[In the excerpt below, Greenwood provides a concise introduction to several features of the Paston Letters.]
The famous collection of letters and business papers preserved by the Pastons furnishes a detailed picture of three generations of a well-to-do Norfolk family, their friends and enemies, their dependents and noble patrons. At first John Paston and his devoted wife Margaret, afterwards their sons, are the leading correspondents, and the cares of property form the topic. John Paston inherited from his father, a worthy judge, considerable estates and was ambitious of acquiring more; but the cupidity of the nobles of the district kept him in continual difficulties. The old judge used to say that “whosoever should dwell at Paston should have need to know how to defend himself,” and had placed his sons to study at the inns of court, since the only help against violence lay in the intricacies of the law, with which every age, class and sex was acquainted. The letters, accordingly, trace the endeavours of John Paston, and, after him, of his sons, to form such a combination of royal favour, local intrigue and bribery as to procure effective legal protection against those who seized their manors by armed force. This main thread of interest is interwoven with every sort of business. We should scarcely gather that the crown of England lay in the scales of civil war. What the correspondence reveals is a state of anarchy in which jurymen are terrorised, gentlemen of repute waylaid by ruffians after church or market, or even dragged from the Christmas dinner at home to be murdered by the wayside; when a sheriff professedly friendly dare not accept a bribe, because he cannot safely take more than £100 (i.e. over £1000 present value) and lord Moleynes (Paston's foe) is a great lord who can do him more harm than that; when the duke of Suffolk's retainers attack dame Margaret in her husband's house with bows and handguns, pans of fire and scaling ladders, break in the gates, undermine the house-front, cut asunder the great timbers and carry the courageous woman forth to watch them destroy it.
In the midst of such turmoil, business is conducted regularly. We see the squires and their stewards incessantly riding to and fro, letting farms and holding manor courts, attending markets or elections at Norwich, trying to curry favour at the court of the duke of Norfolk, complimenting the duchess or giving her waiting-woman a jewel, above all visiting London, where lawyers may be found and, possibly, the appointment of sheriff or under-sheriff manipulated. Letters come by messengers, with plate and money concealed in parcels; sometimes tokens are mentioned, for a seal might be stolen—“by the token that my mother hath the key but it is broken.” Countless commissions are given for grocery or dress. Treacle “of Genoa” is sought whenever sickness is rife, cinnamon and sugar, dates and raisins, “of Coruns” must be priced to see if they be “better cheap” than in Norwich. If Paston once orders a doublet “all of worsted for the honour of Norfolk”—“which is almost like silk”—his wife prays that he will do his cost on her to get something for her neck, for she had to borrow her cousin's device to visit the queen among such fresh gentle women, “I durst not for shame go with my beds.”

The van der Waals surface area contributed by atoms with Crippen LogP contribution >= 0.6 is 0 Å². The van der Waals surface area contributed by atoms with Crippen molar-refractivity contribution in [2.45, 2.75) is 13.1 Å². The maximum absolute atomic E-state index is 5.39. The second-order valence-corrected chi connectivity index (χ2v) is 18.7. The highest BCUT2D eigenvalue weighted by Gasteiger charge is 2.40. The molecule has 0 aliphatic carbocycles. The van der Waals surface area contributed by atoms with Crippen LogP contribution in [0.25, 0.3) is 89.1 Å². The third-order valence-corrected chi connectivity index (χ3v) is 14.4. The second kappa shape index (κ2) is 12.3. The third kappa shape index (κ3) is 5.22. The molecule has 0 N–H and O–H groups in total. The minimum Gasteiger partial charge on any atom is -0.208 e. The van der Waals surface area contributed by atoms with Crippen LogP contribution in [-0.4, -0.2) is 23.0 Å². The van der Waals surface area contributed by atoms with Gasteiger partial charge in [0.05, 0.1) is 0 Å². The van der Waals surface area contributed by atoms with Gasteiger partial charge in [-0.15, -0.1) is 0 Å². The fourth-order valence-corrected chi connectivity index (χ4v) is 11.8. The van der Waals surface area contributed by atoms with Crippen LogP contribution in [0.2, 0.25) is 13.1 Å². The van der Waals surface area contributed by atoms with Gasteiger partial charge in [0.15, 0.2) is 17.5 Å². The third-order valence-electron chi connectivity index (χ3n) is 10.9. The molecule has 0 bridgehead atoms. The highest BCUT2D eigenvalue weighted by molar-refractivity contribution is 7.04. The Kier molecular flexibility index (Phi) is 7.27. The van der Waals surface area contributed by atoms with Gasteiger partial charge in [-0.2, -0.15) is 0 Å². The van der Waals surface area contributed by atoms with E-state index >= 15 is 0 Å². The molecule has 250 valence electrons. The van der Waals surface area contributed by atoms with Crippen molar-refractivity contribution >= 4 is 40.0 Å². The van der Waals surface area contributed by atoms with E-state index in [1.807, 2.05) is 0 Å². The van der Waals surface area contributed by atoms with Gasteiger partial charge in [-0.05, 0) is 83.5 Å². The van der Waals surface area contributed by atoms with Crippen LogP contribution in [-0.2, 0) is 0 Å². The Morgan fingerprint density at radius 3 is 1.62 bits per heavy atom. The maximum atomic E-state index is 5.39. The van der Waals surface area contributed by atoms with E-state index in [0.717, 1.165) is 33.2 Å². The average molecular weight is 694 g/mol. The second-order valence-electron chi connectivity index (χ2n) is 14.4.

The family acts together, like a firm, against the rest of the world; husband and wife are working partners, mother and brothers can be counted on to take trouble; the confidential servants are staunch, and not one seems to have betrayed his master, though gratitude is not a marked trait of the next generation. Nor does it seem surprising that the daughter, Margery, neglected as her upbringing had been—Paston had grudged outlay on his elder children—should have fallen in love with the steward, Richard Calle, and, after two years of home persecution, insisted that she had betrothed herself to him and would marry him—“to sell kandyll and mustard in Framlyngham,” as her angry brother cried. Her mother immediately turned her out of the house and left her to the reluctant charity of a stranger. Every relationship of life, indeed, was of the commercial nature: marriages were bargains, often driven by the parents without intervention of the persons concerned, as had been the case with John and Margaret. The wardship of children was purchased, as a speculation. “There is a widow fallen,” writes one brother to another, or, “I heard where was a goodly young woman to marry ... which shall have £200,” or, “Whether her mother will deal with me.” Paston's hard old mother, dame Agnes, sends to ask at the inns of court if her son Clement “Hath do his dever in lernyng,” and, if not, to pray his tutor to “trewly belassch hym tyl he will amend, and so did the last maystr and the best that evir he had, att Caumbrege.” The tutor's fee was to be ten marks. Several of the lads went to Cambridge, one to Oxford and one to Eton, where he stayed till he was nineteen; the inns of court came later, for some at least; then, one was placed in the household of the duke of Norfolk for a time, and another remained long in the service of the earl of Oxford, the one courteous nobleman of this correspondence.